Posted: 20 Feb. 2020 3 min. read

Is business travel compliance still fighting for a seat at the (data) table?

While eating goose on Christmas day, my aunt informed me that goose fat has other uses. Roasting potatoes is the most obvious alternative use case but did you know it is sometimes used to protect swimmers in cold water?

I asked “Wouldn’t the potatoes taste odd if they were roasted in fat that had already been used on someone’s skin?” and then immediately realised the flaws in my thought process as someone politely challenged me “that’s probably not the sequence to use it in!”

Competing use cases for resources and the relative prioritisation can bring about different outcomes.

Business travel data is one of those resources in large organisations and its use case in ensuring regulatory compliance (for tax, immigration and social security) needs to be thought through.

In over 4 years’ worth of working in the business travel compliance space, a new client’s first question to me is always “How do we keep track of where our employees are travelling to and from?” The answer is almost invariably “What is the best source of travel data your organisation has?”

At this point most clients go silent and rummage through their organisation’s network directories to get hold of the procurement team’s Travel Management Company (TMC) relationship manager. The TMC relationship manager would often provide a spreadsheet with historic travel data in it, but without a full understanding of the ultimate use case for the data provided.

This sometimes presents a challenge. To simplify tech-speak, travel data used by procurement teams is often aggregated to analyse monetary spend, while travel data used for business travel compliance is often disaggregated to identify daily physical whereabouts. Data granularity for each use case is quite different, which means that shoe-horning the same dataset for each purpose might lead to sub-optimal results in at least one of them.

If one used goose fat from a swimmer’s body to roast potatoes, then I suspect the potatoes would end up absorbing a rather unpalatable flavour! Similarly, if one used goose fat from the potato baking tray to coat a swimmer’s body, then salt from the roasting process may well create discomfort for the swimmer.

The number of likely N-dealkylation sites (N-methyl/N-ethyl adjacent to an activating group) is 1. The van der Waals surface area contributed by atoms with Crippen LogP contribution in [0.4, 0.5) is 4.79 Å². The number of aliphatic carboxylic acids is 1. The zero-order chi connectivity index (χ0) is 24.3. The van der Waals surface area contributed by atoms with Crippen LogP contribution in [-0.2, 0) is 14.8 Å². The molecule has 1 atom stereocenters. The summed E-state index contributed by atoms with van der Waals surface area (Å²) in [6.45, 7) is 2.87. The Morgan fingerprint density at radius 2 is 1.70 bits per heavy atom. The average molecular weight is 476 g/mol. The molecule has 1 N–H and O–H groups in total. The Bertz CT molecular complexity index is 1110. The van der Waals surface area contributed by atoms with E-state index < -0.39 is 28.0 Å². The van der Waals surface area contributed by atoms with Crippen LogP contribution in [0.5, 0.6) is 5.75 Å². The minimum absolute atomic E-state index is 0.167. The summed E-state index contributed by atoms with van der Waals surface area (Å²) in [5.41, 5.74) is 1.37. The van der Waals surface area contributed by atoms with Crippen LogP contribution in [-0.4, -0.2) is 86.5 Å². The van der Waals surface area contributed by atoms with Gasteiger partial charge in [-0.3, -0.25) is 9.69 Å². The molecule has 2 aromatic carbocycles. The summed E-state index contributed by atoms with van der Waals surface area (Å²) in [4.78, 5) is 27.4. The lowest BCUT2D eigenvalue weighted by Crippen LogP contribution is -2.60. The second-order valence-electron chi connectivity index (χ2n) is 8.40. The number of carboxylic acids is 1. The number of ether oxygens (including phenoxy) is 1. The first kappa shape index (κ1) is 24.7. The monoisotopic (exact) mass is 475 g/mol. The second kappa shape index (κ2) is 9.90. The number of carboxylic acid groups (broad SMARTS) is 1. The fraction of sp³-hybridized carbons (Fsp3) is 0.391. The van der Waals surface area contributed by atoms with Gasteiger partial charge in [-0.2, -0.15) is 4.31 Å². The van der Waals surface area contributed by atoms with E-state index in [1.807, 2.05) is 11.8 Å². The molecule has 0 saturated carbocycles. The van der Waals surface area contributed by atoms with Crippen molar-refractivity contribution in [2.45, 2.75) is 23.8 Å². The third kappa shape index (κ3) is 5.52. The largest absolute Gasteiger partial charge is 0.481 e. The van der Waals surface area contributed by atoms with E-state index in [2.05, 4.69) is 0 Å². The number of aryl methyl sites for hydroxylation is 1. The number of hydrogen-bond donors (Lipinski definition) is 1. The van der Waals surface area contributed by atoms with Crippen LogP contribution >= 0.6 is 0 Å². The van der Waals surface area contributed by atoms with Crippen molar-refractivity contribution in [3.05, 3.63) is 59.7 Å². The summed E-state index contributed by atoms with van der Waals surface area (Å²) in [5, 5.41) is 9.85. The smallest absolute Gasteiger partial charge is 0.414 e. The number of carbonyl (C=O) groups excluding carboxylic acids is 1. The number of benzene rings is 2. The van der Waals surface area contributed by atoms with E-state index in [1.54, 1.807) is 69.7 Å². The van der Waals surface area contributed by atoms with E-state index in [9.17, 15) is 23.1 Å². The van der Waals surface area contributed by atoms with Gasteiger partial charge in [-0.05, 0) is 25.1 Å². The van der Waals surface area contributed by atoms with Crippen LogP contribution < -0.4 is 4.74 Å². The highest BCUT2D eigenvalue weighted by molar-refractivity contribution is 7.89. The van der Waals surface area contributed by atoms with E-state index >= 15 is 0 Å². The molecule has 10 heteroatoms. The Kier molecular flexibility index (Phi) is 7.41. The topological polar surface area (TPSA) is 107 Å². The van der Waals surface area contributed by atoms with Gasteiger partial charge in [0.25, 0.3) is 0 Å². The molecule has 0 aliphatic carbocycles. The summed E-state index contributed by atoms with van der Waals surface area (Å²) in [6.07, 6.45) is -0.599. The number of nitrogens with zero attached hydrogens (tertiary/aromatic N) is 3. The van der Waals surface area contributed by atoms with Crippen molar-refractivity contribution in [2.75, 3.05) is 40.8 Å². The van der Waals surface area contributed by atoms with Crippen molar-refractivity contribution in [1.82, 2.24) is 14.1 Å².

The analogy here is that certain data formats might give you accurate monetary spending analysis but may omit interim locations visited by employees on multi-leg journeys. Other data formats might give you better accuracy on time spent in each location but can sometimes lead to double counting of ticket fares between locations. The sequence in which the use cases for data are presented can affect the overall outcome of the analysis.

The business travel compliance space is often forced to be the secondary use case for pre-existing data to avoid requesting data again. If you want to avoid the problems associated with this then it is worth asking the following questions.

  • How prominent is regulatory compliance when you tender for, negotiate with and engage with your Travel Management Company?
  • Is data reporting and transmission for this use case something you would stipulate in an RfP for a new Travel Management Company?
  • Or would you prefer to navigate the issue perhaps by doing something more bold – tracking employees using GPS data from corporate mobile devices?

If business travel compliance is on your 2020 agenda then consider discussing the data required to support this use, rather than relying on repurposing existing travel data sets. It can improve efficiency and drive more focussed business travel compliance.

If you’d like to know more on how to work with your TMC to ensure more accurate and useful data - or to debate the value of goose fat! - please feel free to contact me at If you would like to know more about the issues arising from business travel and the services that Deloitte can provide, please click here.

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